6. These orders will have effect from the 1st March 1963.

7. Necessary amendments to the State Civil service Regulations will be issued in due course.

3. Thereafter by Government Notification dated November 22, 1963, F. R. 56 was amended on December 6, 1963 in exercise of the power under the proviso to Article 309 of the Constitution, raising the age of compulsory retirement of the State civil Servants to 58 years with effect from March 1, 1963 but the clause in the aforesaid Memorandum, empowering the Government to retire servants above the age of 55 years by giving them three months' notice was not incorporated in the Rule.

4. In view of this memorandum, the appellant was allowed to continue in office after he had attained the age of 55 years.

5. On September 11, 1963, the respondent passed an order retiring the appellant from service with effect from December 31, 1963. To impugn this order, the appellant filed a writ petition in the High Court under Article 226 of the Constitution on the ground that F.R. 56 as as it stood after the amendment of November 29, 1963, (published on 6.12.1963) did not contain any provision authorising the respondent to retire the appellant after the attainment of 55 years of age and that his retirement was contrary to Article 311(2) and Article 14 of the constitution. The High Court dismissed the writ petition by its judgment dated April 30, 1964.

6. The appellant came up in appeal to this Court, During the pendency of that appeal Saksena attained the age of 58 years. But its judgment dated January 23, 1967, this Court quashed the impugned order of retirement holding that.

The appellant will be deemed to have continued in the service of the Government inspite of that order. As, however, the appellant attained the age of 58 years, in August, 1966, it is not possible now to direct that he should be put back in service. But he will be entitled to such benefits as may accrue now to him by virtue of the success of the writ petition. The appellant will get his costs from the State throughout.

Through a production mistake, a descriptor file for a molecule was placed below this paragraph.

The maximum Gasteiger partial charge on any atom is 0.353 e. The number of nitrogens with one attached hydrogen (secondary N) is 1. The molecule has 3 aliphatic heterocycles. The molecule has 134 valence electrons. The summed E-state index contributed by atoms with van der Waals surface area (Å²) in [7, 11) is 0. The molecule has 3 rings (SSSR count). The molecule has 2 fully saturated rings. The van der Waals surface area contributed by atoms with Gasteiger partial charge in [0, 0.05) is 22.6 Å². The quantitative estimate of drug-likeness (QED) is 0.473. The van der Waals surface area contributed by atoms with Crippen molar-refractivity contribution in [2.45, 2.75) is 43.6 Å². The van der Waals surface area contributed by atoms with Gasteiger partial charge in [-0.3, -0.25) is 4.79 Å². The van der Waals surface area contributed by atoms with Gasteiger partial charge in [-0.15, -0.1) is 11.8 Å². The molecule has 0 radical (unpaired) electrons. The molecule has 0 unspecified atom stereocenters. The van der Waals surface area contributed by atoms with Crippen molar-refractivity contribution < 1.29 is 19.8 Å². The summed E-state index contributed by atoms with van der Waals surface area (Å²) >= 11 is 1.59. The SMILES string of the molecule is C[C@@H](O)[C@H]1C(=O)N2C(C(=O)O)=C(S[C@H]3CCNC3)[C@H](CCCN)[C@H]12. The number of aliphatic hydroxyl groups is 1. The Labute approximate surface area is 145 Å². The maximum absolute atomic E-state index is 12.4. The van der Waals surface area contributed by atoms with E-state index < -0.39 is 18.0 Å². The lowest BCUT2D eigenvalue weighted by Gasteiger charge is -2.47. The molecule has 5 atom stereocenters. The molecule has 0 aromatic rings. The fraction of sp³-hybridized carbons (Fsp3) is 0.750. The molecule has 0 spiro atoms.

7. Before the decision of that appeal (Civil Appeal No. 670 of 1965) however, the Governor had promulgated the Madhya Pradesh (Age of Compulsory Retirement) Rules, 1965 under Article 309 of the Constitution. These Rules were published in the Government Gazette of July 17, 1965. By a deeming clause, these rules were made effective from March 1, 1963. The age of retirement was thereby raised to 58 years and under Rule 6 thereof, the appointing authority was empowered to retire a Government servant on his attaining the age of 55 years on 3 months notice without assigning any reason. By. Rule 8, the aforesaid memorandum, dated February 28, 1963, was and shall always be deemed to have been done or to have been taken under the relevant provisions of these Rules.

8. At the hearing of the earlier appeal, these Rules were not brought to the notice of this Court.

9. On February 10, 1967, after the judgment by this Court, the State promulgated an Ordinance which was replaced on April 20, 1963 by the Madhya Pradesh Shaskiya Sevak Anivarya Sevanivitrika Vidhimanyatakaran Vidyayaktakaran Vidyeyak Adhiniyam 1967 (Act 5 of 1967) validation the retirement of certain Government servants, including that of the appellant, despite the judgment of this Court.

10. By virtue of this Act, the State is vested with a right not to pay the dues of the appellant from the date of his retirement (December 3, 1963) onwards.

11. Sections 2 and 5 of the Act, which are material for our purpose, read as follows: